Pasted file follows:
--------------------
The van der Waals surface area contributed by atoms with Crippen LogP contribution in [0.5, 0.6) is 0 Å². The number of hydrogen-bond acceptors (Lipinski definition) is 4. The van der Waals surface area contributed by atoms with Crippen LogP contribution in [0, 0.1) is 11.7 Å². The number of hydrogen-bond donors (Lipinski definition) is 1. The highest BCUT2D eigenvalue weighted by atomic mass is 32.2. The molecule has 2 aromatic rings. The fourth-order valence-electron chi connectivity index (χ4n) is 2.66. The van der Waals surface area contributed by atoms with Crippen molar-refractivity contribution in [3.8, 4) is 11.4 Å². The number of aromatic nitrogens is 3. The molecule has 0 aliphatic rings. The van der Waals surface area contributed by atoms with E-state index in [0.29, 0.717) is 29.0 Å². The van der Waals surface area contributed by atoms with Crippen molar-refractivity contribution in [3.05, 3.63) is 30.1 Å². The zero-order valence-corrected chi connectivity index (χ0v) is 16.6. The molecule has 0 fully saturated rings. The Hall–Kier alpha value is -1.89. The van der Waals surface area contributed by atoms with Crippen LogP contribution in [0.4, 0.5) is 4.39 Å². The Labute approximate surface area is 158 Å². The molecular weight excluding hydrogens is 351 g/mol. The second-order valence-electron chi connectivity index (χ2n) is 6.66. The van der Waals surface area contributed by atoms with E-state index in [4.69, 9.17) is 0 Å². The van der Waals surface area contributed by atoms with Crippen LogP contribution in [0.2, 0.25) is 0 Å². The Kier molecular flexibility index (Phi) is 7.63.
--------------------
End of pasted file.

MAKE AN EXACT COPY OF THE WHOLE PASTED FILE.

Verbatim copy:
The van der Waals surface area contributed by atoms with Crippen LogP contribution in [0.5, 0.6) is 0 Å². The number of hydrogen-bond acceptors (Lipinski definition) is 4. The van der Waals surface area contributed by atoms with Crippen LogP contribution in [0, 0.1) is 11.7 Å². The number of hydrogen-bond donors (Lipinski definition) is 1. The highest BCUT2D eigenvalue weighted by atomic mass is 32.2. The molecule has 2 aromatic rings. The fourth-order valence-electron chi connectivity index (χ4n) is 2.66. The van der Waals surface area contributed by atoms with Crippen molar-refractivity contribution in [3.8, 4) is 11.4 Å². The number of aromatic nitrogens is 3. The molecule has 0 aliphatic rings. The van der Waals surface area contributed by atoms with E-state index in [0.29, 0.717) is 29.0 Å². The van der Waals surface area contributed by atoms with Crippen molar-refractivity contribution in [3.05, 3.63) is 30.1 Å². The zero-order valence-corrected chi connectivity index (χ0v) is 16.6. The molecule has 0 fully saturated rings. The Hall–Kier alpha value is -1.89. The van der Waals surface area contributed by atoms with Crippen LogP contribution in [0.4, 0.5) is 4.39 Å². The Labute approximate surface area is 158 Å². The molecular weight excluding hydrogens is 351 g/mol. The second-order valence-electron chi connectivity index (χ2n) is 6.66. The van der Waals surface area contributed by atoms with E-state index in [4.69, 9.17) is 0 Å². The van der Waals surface area contributed by atoms with Crippen LogP contribution in [0.2, 0.25) is 0 Å². The Kier molecular flexibility index (Phi) is 7.63.